Monday, 9 March 2015


In 1938, threatened with a Nazi takeover, and without international support, Austrian chancellor Kurt von Schuschnigg called for a national plebiscite on the nation’s future. It was to be held on Sunday 13 March. He expected a vote to keep Austria independent, and there can be little doubt he would have received overwhelming support.

Kurt von Schuschnigg, Chancellor of Austria

Hitler learned of the proposal on Wednesday 9 March – just four days before the plebiscite. He was furious about this ‘dirty trick’. The last thing he wanted was a popular expression of support for Austrian independence. He summoned his advisers (many of whom were out of the country). He sent a message to Mussolini asking for his support. Despite the lack of any plan of attack, Hitler sent tanks and troops rolling towards the border.

Before dawn, on Friday 11 March, the Germans closed the border with Austria.

Hitler delivered an ultimatum: postpone the plebiscite for three weeks, or the Wehrmacht will invade. Early that afternoon, the Austrians agreed. Then the Germans sent a further ultimatum demanding the resignation of Schuschnigg and his entire government, and the appointment of Dr Arthur Seyss-Inquart (the Nazi leader in Austria) as Federal Chancellor, otherwise the German Wehrmacht would march in that very evening.

Shortly after four in the afternoon, the Austrian government resigned.

Dr Arthur Seyss-Inquart

But President Miklas did not wish to appoint a Nazi as Chancellor. Göring bellowed at Seyss-Inquart over the telephone to go with the German military attaché and threaten Miklas with immediate invasion by the troops massing along the Austrian border.

The German radio delivered a stream of hysterical propaganda. There had been a bloody communist revolt, the reports asserted, which the Austrian government was powerless to control. There were hundreds of casualties. In reality, everything was calm except for Nazis beginning to show themselves on the streets.

At about eight that evening, from the room where Dollfuss had bled to death, Schuschnigg broadcast to the nation:
The German government today handed to President Miklas an ultimatum with a time limit attached, ordering him to nominate as Chancellor a person to be designated by the German government and to appoint members of a cabinet on the orders of the German government; otherwise German troops would invade Austria. I declare before the world that the reports issued about Austria concerning disorders created by the workers and the shedding of streams of blood, and the allegations that the situation has got out of control of the government were lies from A to Z. President Miklas asks me to tell the people of Austria that we have yielded to force.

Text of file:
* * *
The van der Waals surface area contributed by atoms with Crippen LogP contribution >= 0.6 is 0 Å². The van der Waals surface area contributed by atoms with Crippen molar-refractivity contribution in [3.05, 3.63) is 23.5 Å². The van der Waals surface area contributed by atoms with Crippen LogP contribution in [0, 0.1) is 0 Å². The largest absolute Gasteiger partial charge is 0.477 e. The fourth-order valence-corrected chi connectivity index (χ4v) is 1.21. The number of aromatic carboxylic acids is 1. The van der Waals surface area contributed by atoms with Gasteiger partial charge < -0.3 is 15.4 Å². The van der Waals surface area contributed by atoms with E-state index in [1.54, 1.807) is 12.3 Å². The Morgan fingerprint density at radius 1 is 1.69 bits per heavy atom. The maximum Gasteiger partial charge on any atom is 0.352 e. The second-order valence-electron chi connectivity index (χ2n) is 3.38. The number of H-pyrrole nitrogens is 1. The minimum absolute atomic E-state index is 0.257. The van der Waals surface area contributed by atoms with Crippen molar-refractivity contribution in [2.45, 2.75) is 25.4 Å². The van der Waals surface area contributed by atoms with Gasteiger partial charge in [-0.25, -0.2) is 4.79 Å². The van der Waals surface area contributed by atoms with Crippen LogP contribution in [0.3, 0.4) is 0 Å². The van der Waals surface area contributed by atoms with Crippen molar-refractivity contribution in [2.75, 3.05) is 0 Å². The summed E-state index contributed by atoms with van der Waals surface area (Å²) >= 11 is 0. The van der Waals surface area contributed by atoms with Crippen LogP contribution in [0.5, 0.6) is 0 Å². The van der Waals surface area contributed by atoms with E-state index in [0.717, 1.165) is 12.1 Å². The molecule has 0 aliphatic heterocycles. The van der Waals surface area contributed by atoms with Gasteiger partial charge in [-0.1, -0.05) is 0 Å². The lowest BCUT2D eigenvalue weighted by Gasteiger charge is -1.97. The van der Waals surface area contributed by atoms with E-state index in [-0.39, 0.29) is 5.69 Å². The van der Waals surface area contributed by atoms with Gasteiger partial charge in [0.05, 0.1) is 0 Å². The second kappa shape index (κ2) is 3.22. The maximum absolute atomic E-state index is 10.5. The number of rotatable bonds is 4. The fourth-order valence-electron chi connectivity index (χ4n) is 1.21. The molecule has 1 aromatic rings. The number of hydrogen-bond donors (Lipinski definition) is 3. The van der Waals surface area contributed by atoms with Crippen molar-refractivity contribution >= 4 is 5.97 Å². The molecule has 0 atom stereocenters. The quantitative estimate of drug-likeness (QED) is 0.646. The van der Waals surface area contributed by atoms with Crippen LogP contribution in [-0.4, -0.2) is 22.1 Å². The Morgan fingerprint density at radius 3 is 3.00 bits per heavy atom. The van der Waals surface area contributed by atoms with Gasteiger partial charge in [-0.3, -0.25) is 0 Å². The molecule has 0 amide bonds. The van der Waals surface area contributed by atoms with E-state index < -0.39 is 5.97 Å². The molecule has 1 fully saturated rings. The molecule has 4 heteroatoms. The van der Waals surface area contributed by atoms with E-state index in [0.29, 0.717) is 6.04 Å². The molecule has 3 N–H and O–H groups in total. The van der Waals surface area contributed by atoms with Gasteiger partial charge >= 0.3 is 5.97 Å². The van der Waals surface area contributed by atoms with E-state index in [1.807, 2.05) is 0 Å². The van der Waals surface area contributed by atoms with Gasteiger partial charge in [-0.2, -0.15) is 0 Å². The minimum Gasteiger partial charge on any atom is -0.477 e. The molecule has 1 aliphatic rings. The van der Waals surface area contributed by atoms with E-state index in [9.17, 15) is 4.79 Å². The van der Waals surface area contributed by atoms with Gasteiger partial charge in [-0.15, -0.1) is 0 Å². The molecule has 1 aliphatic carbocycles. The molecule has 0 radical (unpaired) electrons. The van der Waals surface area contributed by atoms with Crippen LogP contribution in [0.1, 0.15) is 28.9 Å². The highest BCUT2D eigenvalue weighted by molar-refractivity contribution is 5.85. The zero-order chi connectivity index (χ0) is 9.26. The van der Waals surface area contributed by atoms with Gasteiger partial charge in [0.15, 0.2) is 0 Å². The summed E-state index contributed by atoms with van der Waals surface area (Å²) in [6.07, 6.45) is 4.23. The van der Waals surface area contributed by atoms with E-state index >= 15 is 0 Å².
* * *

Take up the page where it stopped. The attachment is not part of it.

Shortly before midnight, President Miklas appointed Seyss-Inquart chancellor.

President Miklas

 Göring now told Seyss-Inquart to request the assistance of German troops to restore order in Austria. Seyss-Inquart, still not aware of the part he was required to play, protested: ‘Well, that’s one thing I need not do because everything is quiet here in Austria, so far.’

The Germans ignored him, announcing that he had invited German troops to enter the country.

At dawn on 12 March 1938, at many points along the frontier, German troops crossed into Austria.

Austrian officials raise barriers to let German troops cross the frontier

Soldiers drove past cheering crowds throwing out Nazi salutes.

German troops march into Austria

That day Hitler drove across the Austrian border to his home town, Linz. In Vienna, the SS arrested Schuschnigg – he was not freed for more than seven years, by which time many proud European cities were smoking ruins. He was fortunate to survive.

Seyss-Inquart was chancellor of Austria for less than two days. The new Austrian government passed a law that made Austria ‘a province of the German Reich’. On Monday 14 March, Hitler made his triumphant entry into Vienna. The Anschluss ('union') was complete.

Hitler's entry into Vienna - 14 March 1938

Even as the celebrations took place, the new regime began its mass arrests, and the former Austrian Minister for War was assassinated.

Thursday, 5 March 2015

Reoccupation of the Rhineland

On the morning of 7 March 1936, Hitler’s foreign minister, Konstantin von Neurath, convened a meeting of the French, British, Italian and Belgian ambassadors. He proposed a twenty-five-year non-aggression pact, including demilitarisation on both banks of the Rhine and limitations on air forces of all parties.

At noon that day, Hitler announced that Germany would reoccupy the Rhineland – the area west of the Rhine and bordering France and the low countries which had been demilitarised since the Versailles Treaty. By then, German columns were already streaming across the border of the zone. Hitler bamboozled the western leaders by announcing that the occupation was purely symbolic.

German troops march into the Rhineland

Hitler’s generals knew Germany was not ready for military confrontation with the major powers. Had there been the slightest show of force from Britain or France, they would have forced Hitler to withdraw. In the end, apart from solemn hand wringing and protests from the Western Powers, nothing was done.

Hitler commenced fortifying this area, leaving him free to pursue other adventures to the east – and providing him a focal point for attack more than 150 kilometres closer to Paris. It was from the Rhineland that the German attack on France would develop most powerfully in 1940.

Hitler had shown that the western powers would not stand against determined action. He greatly enhanced his prestige and that of the Nazi regime. To the world he proclaimed: ‘All Germany’s territorial ambitions have now been satisfied.’